What’s behind the new gold rush? Anxiety | NevadaAppeal.com

What’s behind the new gold rush? Anxiety

NEW YORK (AP) – Customers who step into the offices of Heritage West Financial in San Diego have always favored gold as an investment on paper, a place to park their money. But in the past few years, Ralph Weston began to notice a change in his clients’ orders.

They wanted to take the 33-ounce blocks home with them.

“I don’t know what they do with it,” said Weston, a market analyst. “Do they use it as a doorstop or what?”

The price of gold keeps going up, setting records week after week. On Thursday it touched yet another new high, trading at $1,296.30 an ounce. Just two years ago, it was trading at about $900.

Low interest rates, a falling dollar and anxiety over holding government debt have prompted investors and central banks alike to buy the metal – something tangible instead of a promise.

To Weston, the gold rush reflects his clients’ diminishing trust in Wall Street and the federal government. Gold has fans in the tea party movement and among viewers of conservative cable-talk host Glenn Beck, who touts it on his show.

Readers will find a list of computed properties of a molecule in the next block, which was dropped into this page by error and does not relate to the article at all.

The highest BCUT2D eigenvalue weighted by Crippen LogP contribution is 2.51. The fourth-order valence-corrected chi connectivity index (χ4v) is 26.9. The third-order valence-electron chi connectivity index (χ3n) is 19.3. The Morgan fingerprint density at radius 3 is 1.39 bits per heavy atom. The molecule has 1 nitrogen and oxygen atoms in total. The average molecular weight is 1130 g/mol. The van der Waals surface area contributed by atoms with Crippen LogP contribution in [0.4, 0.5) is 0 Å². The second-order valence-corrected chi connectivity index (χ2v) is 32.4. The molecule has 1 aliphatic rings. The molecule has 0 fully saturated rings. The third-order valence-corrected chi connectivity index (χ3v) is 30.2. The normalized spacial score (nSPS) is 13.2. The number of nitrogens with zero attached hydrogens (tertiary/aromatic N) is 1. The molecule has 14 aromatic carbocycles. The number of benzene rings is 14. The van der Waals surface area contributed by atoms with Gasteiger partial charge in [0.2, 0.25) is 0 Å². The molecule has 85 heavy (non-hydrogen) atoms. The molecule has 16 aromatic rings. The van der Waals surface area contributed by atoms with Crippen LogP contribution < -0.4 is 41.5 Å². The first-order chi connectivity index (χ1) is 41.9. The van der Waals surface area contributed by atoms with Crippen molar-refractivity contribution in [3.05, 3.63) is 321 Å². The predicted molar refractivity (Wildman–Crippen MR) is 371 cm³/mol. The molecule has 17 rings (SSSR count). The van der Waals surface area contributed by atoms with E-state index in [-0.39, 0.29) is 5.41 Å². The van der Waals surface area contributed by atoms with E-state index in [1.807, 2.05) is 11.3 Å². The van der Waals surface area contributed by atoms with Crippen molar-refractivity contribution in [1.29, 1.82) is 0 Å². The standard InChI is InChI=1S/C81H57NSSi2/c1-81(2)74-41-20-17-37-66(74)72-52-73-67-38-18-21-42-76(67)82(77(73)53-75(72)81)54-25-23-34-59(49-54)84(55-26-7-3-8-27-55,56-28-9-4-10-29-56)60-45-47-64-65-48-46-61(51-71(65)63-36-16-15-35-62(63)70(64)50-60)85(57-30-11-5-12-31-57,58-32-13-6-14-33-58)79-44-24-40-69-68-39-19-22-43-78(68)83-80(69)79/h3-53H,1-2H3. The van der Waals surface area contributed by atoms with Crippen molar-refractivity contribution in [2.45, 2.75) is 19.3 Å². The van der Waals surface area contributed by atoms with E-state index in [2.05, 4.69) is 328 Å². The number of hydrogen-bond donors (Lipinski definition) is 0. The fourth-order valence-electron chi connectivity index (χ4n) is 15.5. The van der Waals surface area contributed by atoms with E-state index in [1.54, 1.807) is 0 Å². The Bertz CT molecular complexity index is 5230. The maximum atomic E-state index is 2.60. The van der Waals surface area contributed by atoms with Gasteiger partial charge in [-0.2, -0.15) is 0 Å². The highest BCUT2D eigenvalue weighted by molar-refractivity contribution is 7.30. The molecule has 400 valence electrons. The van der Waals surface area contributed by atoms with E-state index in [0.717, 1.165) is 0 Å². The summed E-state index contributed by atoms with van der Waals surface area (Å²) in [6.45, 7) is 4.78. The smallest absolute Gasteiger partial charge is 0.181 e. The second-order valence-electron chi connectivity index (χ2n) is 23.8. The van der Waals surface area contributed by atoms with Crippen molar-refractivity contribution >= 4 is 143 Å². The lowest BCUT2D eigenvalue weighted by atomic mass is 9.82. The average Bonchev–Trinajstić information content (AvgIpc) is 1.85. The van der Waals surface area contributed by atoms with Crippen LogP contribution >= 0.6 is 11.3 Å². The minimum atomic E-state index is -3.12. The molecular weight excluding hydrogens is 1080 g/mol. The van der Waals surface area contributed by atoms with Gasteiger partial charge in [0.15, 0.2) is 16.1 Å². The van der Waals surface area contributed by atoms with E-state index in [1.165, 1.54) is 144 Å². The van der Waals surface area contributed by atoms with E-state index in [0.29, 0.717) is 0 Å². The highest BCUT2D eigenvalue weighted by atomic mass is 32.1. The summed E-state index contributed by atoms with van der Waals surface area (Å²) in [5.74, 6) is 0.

In financial circles, analysts credit the rising price of gold to an unlikely duo: Investors seeking shelter and central bankers from India, Bangladesh and other developing countries. Both are wary of a falling dollar.

It starts with low interest rates. Central banks usually hold currencies from the world’s largest economies – dollars, pounds and yen – and then invest them in short-term bonds.

At the moment, interest rates in the United States and other developed countries are near record lows. Currencies tend to follow the path of interest rates, so not only do central banks get little return from buying dollars, but they face the prospect of the dollar falling even further. What’s the alternative?

“Historically, gold has been the last thing you sell,” said Francisco Blanch, commodity strategist at Bank of America. And in times of crisis, it tends to rise.

The Federal Reserve played a role in gold’s recent surge when its interest-rate committee hinted at further efforts to lower borrowing rates, said Suki Cooper, a commodity analyst at Barclays in London.

The dollar dropped after the Fed’s announcement, reflecting worries that further moves would raise the risk of inflation. Earlier in the month, gold also got a boost from Bangladesh’s purchase of 10 metric tons from the International Monetary Fund.

It’s the same mix that has pushed gold’s price higher over recent months, analysts said. When currencies or other assets fall, gold tends to go its own way, making it especially appealing to central banks.

Bank of America expects to see gold reach $1,500 in the next year. Most scenarios seem to work in gold’s favor, Blanch said. If the economic recovery takes hold and oil prices rise, or even if people expect more inflation, gold goes up, he said. A sharp jump in interest rates could pull many investors and central banks out of gold, he said.